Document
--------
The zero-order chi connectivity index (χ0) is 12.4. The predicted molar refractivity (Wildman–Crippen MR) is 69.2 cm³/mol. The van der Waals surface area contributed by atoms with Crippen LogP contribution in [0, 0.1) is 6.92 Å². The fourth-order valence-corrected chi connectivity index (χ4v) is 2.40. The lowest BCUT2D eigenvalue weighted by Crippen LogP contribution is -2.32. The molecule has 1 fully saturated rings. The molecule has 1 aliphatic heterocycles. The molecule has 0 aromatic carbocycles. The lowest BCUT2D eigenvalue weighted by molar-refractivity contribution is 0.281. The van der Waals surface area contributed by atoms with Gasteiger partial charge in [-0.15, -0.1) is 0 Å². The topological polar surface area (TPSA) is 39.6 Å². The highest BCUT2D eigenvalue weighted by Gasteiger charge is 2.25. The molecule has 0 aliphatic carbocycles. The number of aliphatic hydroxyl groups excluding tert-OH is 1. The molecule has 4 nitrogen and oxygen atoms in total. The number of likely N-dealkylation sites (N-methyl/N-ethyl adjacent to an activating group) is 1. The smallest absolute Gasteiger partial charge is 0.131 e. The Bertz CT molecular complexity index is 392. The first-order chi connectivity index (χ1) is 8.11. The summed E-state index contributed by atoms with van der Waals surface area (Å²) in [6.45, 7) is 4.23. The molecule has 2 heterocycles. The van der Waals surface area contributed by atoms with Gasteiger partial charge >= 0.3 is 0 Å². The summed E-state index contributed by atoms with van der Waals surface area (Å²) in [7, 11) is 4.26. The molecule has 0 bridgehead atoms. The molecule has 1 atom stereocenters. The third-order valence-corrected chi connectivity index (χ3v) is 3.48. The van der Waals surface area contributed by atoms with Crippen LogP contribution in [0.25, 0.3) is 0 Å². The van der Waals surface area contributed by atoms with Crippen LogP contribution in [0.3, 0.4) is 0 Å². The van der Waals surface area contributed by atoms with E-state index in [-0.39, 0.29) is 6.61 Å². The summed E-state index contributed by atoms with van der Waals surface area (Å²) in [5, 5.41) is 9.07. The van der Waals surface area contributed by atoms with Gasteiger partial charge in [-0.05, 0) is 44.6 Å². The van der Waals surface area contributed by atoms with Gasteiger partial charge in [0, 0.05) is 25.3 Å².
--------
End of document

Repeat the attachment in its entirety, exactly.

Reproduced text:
The zero-order chi connectivity index (χ0) is 12.4. The predicted molar refractivity (Wildman–Crippen MR) is 69.2 cm³/mol. The van der Waals surface area contributed by atoms with Crippen LogP contribution in [0, 0.1) is 6.92 Å². The fourth-order valence-corrected chi connectivity index (χ4v) is 2.40. The lowest BCUT2D eigenvalue weighted by Crippen LogP contribution is -2.32. The molecule has 1 fully saturated rings. The molecule has 1 aliphatic heterocycles. The molecule has 0 aromatic carbocycles. The lowest BCUT2D eigenvalue weighted by molar-refractivity contribution is 0.281. The van der Waals surface area contributed by atoms with Gasteiger partial charge in [-0.15, -0.1) is 0 Å². The topological polar surface area (TPSA) is 39.6 Å². The highest BCUT2D eigenvalue weighted by Gasteiger charge is 2.25. The molecule has 0 aliphatic carbocycles. The number of aliphatic hydroxyl groups excluding tert-OH is 1. The molecule has 4 nitrogen and oxygen atoms in total. The number of likely N-dealkylation sites (N-methyl/N-ethyl adjacent to an activating group) is 1. The smallest absolute Gasteiger partial charge is 0.131 e. The Bertz CT molecular complexity index is 392. The first-order chi connectivity index (χ1) is 8.11. The summed E-state index contributed by atoms with van der Waals surface area (Å²) in [6.45, 7) is 4.23. The molecule has 2 heterocycles. The van der Waals surface area contributed by atoms with Gasteiger partial charge >= 0.3 is 0 Å². The summed E-state index contributed by atoms with van der Waals surface area (Å²) in [7, 11) is 4.26. The molecule has 0 bridgehead atoms. The molecule has 1 atom stereocenters. The third-order valence-corrected chi connectivity index (χ3v) is 3.48. The van der Waals surface area contributed by atoms with Crippen LogP contribution in [0.25, 0.3) is 0 Å². The van der Waals surface area contributed by atoms with Crippen LogP contribution in [0.3, 0.4) is 0 Å². The van der Waals surface area contributed by atoms with E-state index in [-0.39, 0.29) is 6.61 Å². The summed E-state index contributed by atoms with van der Waals surface area (Å²) in [5, 5.41) is 9.07. The van der Waals surface area contributed by atoms with Gasteiger partial charge in [-0.05, 0) is 44.6 Å². The van der Waals surface area contributed by atoms with Gasteiger partial charge in [0, 0.05) is 25.3 Å².